The Second Gunman

No, this is not a crass commercial advertisement for my recent fictional account of John F. Kennedy’s assassination, In the National Interest, available locally at Story and Song Bookstore and Bistro and from all on-line booksellers.  (Well, maybe it partially is.)  Nor is it in response to the many other books, podcasts and documentaries which coincided with the 60th anniversary of the events in Dealey Plaza on November 22, 1963.  The title refers to another Kennedy murder but again not the one you might imagine, the 1968 assassination of Robert F. Kennedy at the hand of Sirhan Sirhan.  But you are getting warmer.  Today’s post explores a conspiracy surrounding a crime that is yet to be committed.

Any reference to a “second gunman” should not be taken literally.  There is no Italian-made Mannlicher-Carcano rifle like the one owned by Lee Harvard Oswald.  There is no grassy knoll.  And the intended victim is not a human being.  Most importantly, the targeted victim is not a Kennedy.  Quite the opposite.  The role of “second gunman” is played by none other than Robert Kennedy, Jr.  And the quarry is American democracy.

If the latest Emerson poll is to be believed, the 2024 presidential election is a toss-up.  In a two-way race, Trump has a one point lead over Biden 45-44.  As I have said many times in an effort to talk Democrats off the ledge, Trump’s 45 percent is a ceiling while Biden’s 44 is a floor.  It is hard to imagine the 11 percent still undecided voters are going to break for Trump, especially as the former guy continues to insult and shock those who are not totally committed to him.  As any campaign manager will tell his/her candidate, “Electoral victory is about addition, not subtraction.”

When the Emerson poll adds three independent candidates–Kennedy, Cornell West and Jill Stein–to the mix, both Trump (40 percent) and Biden (38 percent) lose support.  West and Stein garner a combined total of two percent and Kennedy has the support of seven percent of those surveyed.  More importantly, the percent of undecided voters increases from 11 to 13 percent, something I find quite curious.  Instead of the original undecideds finding a home with one the independents, two percent abandon their initial Trump/Biden choice but do not to gravitate toward anyone else.

The greater the number of undecideds as election day approaches, the more volatile the electorate becomes.  Take 2022 as the premier example.  On October 23, just two weeks before the mid-term elections, a POLITICO/Morning Consult poll identified 11 percent of likely voters as still undecided.  Based on questions related to Biden’s job approval, an unfavorable opinion of Nancy Pelosi and whether the nation was headed in the right or wrong direction, POLITICO analyst Steven Shepard wrote, “The news isn’t good for Democrats.”  However, as Shepard noted in his article, “The poll was conducted prior to the attack on Pelosi’s husband in their San Francisco home on Friday.”   Yet, everything still pointed to a “RED tsunami.” However, late deciders, who historically, in mid-terms, vote against the party that holds the White House, broke for Democrats in House, Senate and gubernatorial races across the country.  The “RED tsunami turned out to be an unprecedented mid-term victory for the party in power.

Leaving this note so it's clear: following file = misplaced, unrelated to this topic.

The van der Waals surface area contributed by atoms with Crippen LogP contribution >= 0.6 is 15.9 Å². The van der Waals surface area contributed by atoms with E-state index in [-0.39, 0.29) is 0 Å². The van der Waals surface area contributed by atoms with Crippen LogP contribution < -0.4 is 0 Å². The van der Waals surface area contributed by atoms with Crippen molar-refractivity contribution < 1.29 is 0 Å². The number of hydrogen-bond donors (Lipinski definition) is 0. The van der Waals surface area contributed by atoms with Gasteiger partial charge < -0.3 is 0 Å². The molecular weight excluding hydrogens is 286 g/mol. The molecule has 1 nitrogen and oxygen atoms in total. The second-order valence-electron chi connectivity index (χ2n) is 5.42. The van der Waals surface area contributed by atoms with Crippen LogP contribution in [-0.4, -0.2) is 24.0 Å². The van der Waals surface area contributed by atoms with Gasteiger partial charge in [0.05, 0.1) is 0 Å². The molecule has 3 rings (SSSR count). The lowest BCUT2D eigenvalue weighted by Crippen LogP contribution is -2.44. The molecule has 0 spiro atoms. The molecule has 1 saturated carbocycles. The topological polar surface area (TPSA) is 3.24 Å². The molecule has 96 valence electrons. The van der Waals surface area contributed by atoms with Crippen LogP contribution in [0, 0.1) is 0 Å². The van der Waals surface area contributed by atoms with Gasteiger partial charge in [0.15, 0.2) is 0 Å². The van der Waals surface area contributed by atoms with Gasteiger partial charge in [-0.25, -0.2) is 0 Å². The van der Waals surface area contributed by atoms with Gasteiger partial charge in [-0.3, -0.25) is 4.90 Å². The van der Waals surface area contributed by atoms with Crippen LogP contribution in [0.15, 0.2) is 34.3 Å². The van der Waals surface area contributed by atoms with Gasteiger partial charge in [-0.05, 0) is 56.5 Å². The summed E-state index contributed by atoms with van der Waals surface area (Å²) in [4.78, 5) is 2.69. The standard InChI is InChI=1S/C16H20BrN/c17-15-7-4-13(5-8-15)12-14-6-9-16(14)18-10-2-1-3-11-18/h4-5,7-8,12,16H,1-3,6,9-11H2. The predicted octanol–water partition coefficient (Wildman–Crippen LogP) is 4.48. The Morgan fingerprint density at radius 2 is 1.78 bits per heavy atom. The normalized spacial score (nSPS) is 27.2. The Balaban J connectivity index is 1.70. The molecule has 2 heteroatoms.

We know Trump and MAGAworld will be “gunning” for Biden.  In a two way race, the outcome will depend on what it always does.  If Democrats vote, Democrats win.  If they don’t, they lose.  And Democrat turnout relies heavily on early and mail-in voting as again proven during last week’s special election victory by Democrat Tom Suozzi in New York.  Which is why Kennedy is the potential “second gunman.”  He will not be the next president.  He may even take an even number of votes away from each candidate.  The bigger danger is his ability to maximize the number of voters who remain on the fence until election day, on which they may decide not to vote at all, increasing the odds of a second Trump presidency and the end of American democracy we have known for the past 247 years.

The United States will have its first king, if not worse, with all the pomp and circumstance afforded such title.  I have no doubt Trump will use the 250th anniversary of the signing of the Declaration of Independence on July 4, 2026 to hold a military parade down Pennsylvania Avenue.  How do I know that?  On January 18, 2018, during a Pentagon meeting with Defense Secretary Jim Mattis and Joint Chiefs Chairman Joseph Dunford, Jr., Trump gave them a directive.  He wanted a Veterans’ Day parade with soldiers, wheeled military vehicles, tanks positioned for his address at the Lincoln Memorial and a flyover of 50 aircraft to celebrate the 100th anniversary of the World War I armistice.  He told reporters that his idea followed his attendance at the 2017 Bastille Day parade in France which he promised “to top.”  When Defense officials cunningly told him the parade would cost $92 million, three times the original estimate, Trump cancelled the event.  This time no one in the Pentagon or the cabinet will say “No,” including Secretary of  Health and Human Services Robert F. Kennedy, Jr.

For what its worth.